"Bayou Bill" Scifres
Dedicated to the conservation and enjoyment of Indiana's natural resources
About Bayou Bill
Recent Rambles
DNR Doings
Wild Recipes



A Story One Could Only Dream
Copyright © 2006 by Bill Scifres
Chris Fischvogt, a dedicated Jennings County deer hunter, showed up at Phil Hawkins’ place at Franklin last Saturday to have his 2005 buck measured for the Hoosier Record Buck Program. 

When Phil had completed taping Fischvogt’s prize the net score of 146 6/8 was not something that would raise a lot of trophy-hunting eyebrows. But it is the Jennings County hunter’s all time best rack and even that pales in comparison to the story behind the deer. 

You see, not only will Fischvogt have this beautiful rack turned into an outstanding full head mount, but it will be displayed with the antlers (both sides) that the animal shed after the 2004 hunting season, and one side of the 2003 rack. 

Add the fact that Fischvogt had photographed the deer several times before he shot it, and the scenario turns into a story that one could only dream. 

“I used a Camtracker to get pictures of the deer (he chains and locks it to a tree),” Fischvogt said, explaining that he knew the deer he photographed was the same deer that shed the 2004 rack by a small “sticker” point that is present on the right beams of the racks from both years. 

Strangely, Fischvogt had found both sides of the 2004 antlers on Good Friday, 2005. 

“When I asked for permission to hunt, the farmer told me he had some antlers a deer had shed the previous year . . . he said he had almost run over the antlers with his tractor . . . when he handed them (the antlers from 2003)  to me, I realized it was he same deer.” 

That Fischvogt would find the antlers of the deer he killed from the previous year is not a thing that happens often, but considering the fact that he hunts “sheds” often after deer seasons close brings this well into the realm of possibility. 

Fischvogt’s 8-pointer sported an inside spread of 21 4/8 inches, and the outside figure is 26 inches. It is, of course, a typical rack, perfectly balanced. The deer weighed in at 220 pounds field dressed. 

Click on thumbnail image for enlarged view.

Fischvogt shot his big deer in velvet with camera long before he shot it with his shotgun.
velvet.jpg (61647 bytes)
fischvogt1.jpg (81317 bytes)
Fischvogt poses his deer along with the antlers it had shed at the end of the 2004 season. 


Those planning to hunt wild turkey under the Division of fish and Wildlife’s reservation plan for public properties should get moving on sending in their application. The deadline is March 15.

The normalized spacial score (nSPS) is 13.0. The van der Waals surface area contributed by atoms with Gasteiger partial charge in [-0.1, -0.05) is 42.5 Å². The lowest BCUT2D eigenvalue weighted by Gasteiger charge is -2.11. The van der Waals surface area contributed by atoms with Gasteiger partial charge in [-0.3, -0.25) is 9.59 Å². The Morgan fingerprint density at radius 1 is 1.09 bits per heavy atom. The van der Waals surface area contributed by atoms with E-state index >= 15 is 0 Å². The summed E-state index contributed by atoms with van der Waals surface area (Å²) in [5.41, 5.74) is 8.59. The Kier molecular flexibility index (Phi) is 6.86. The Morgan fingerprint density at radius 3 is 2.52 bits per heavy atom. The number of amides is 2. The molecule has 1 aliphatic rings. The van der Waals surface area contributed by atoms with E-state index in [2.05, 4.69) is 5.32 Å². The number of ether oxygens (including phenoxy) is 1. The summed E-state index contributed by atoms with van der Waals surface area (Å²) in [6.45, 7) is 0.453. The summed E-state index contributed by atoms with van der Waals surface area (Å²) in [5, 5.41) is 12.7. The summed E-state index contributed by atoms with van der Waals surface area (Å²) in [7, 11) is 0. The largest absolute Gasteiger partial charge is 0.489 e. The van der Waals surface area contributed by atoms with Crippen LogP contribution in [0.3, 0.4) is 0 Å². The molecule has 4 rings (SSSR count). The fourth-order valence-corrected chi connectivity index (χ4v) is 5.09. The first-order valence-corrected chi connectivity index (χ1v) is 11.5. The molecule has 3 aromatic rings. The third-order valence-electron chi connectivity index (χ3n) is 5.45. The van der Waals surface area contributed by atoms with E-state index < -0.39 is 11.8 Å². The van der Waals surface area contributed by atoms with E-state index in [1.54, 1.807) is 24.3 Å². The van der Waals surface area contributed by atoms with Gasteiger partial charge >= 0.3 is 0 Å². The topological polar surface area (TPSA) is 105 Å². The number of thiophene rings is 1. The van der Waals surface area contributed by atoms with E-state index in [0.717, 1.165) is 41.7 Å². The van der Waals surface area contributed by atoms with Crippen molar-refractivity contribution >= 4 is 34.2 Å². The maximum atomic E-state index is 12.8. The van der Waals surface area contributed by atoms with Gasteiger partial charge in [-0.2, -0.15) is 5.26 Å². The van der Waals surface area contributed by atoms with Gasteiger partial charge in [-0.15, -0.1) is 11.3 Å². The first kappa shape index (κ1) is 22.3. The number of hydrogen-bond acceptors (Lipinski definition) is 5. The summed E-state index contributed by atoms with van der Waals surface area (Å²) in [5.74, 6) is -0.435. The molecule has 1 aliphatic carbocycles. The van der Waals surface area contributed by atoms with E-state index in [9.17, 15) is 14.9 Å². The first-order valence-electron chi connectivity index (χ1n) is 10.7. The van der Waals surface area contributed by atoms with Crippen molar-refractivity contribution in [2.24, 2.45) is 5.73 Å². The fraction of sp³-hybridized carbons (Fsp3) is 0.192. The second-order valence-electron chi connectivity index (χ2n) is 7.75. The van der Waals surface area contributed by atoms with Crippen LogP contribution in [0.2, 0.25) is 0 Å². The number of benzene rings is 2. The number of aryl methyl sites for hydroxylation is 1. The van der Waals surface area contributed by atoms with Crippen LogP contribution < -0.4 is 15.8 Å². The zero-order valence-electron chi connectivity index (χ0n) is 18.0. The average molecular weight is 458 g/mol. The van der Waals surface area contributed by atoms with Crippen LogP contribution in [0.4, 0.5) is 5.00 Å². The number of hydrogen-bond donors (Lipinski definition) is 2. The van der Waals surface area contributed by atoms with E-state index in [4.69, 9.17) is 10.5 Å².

Application cards and details on procedures to follow will be found in the 2005-2006 “Indiana Hunting and Trapping Guide Guide,” available at most outlets for hunting/fishing licenses and bait shops. 


Hoosier streams and standing waters are at normal levels, or only slightly higher, now. But spring rains will create ideal fishing conditions below many dams, or at spots where runoff water enters a stream or lake.

Several years back the tail waters of Salamonie Reservoir produced outstanding fishing for big walleye, and the tail waters of Monroe Reservoir have been hot in more recent years. One of my favorite fishing spots after spring rains has always been just below the spillway of Starve Hollow Lake and potholes in the small creek that flows to the Muscatatuck River’s east fork. 

Incidentally, if you are looking for some good smaller lakes that offer good bass fishing, Larry Lehman, District 8 fisheries biologist for the DFW, recommends Bischoff Reservoir (190 acres) in Ripley County, and Starve Hollow Lake (145 acres) in Jackson County.  Largemouth bass are protected by a 14-inch size limit at both sites. 

“I collected 121 largemouth bass age 1 and older in 2 hours of electrofishing at Bischoff, Lehman says. “Approximately 26 percent of them were 14 inches long or more.  The largest bass was 21.4 inches long. Outboards up to 6 horsepower as well as electric motors are allowed. 

“I collected approximately 150 largemouth bass age 1 and older in 1.5 hours of electrofishing at Starve Hollow Lake.  Approximately 37 percent of them were 14 inches long or longer.  The largest bass was 17.7 inches. Only electric motors are allowed here and a DNR launching permit is required.  Camping is available at Starve Hollow.”

All columns, essays, and photos are copyrighted by Bill Scifres and may not be reproduced in any form without prior permission from the author.  For reproduction permission and media usage fees, contact: Bill Scifres, 6420 East 116th Street, Fishers, IN 46038, E-mail: billscifres@aol.com

 Return to beginning of document
Return to Bayou Bill's Home Page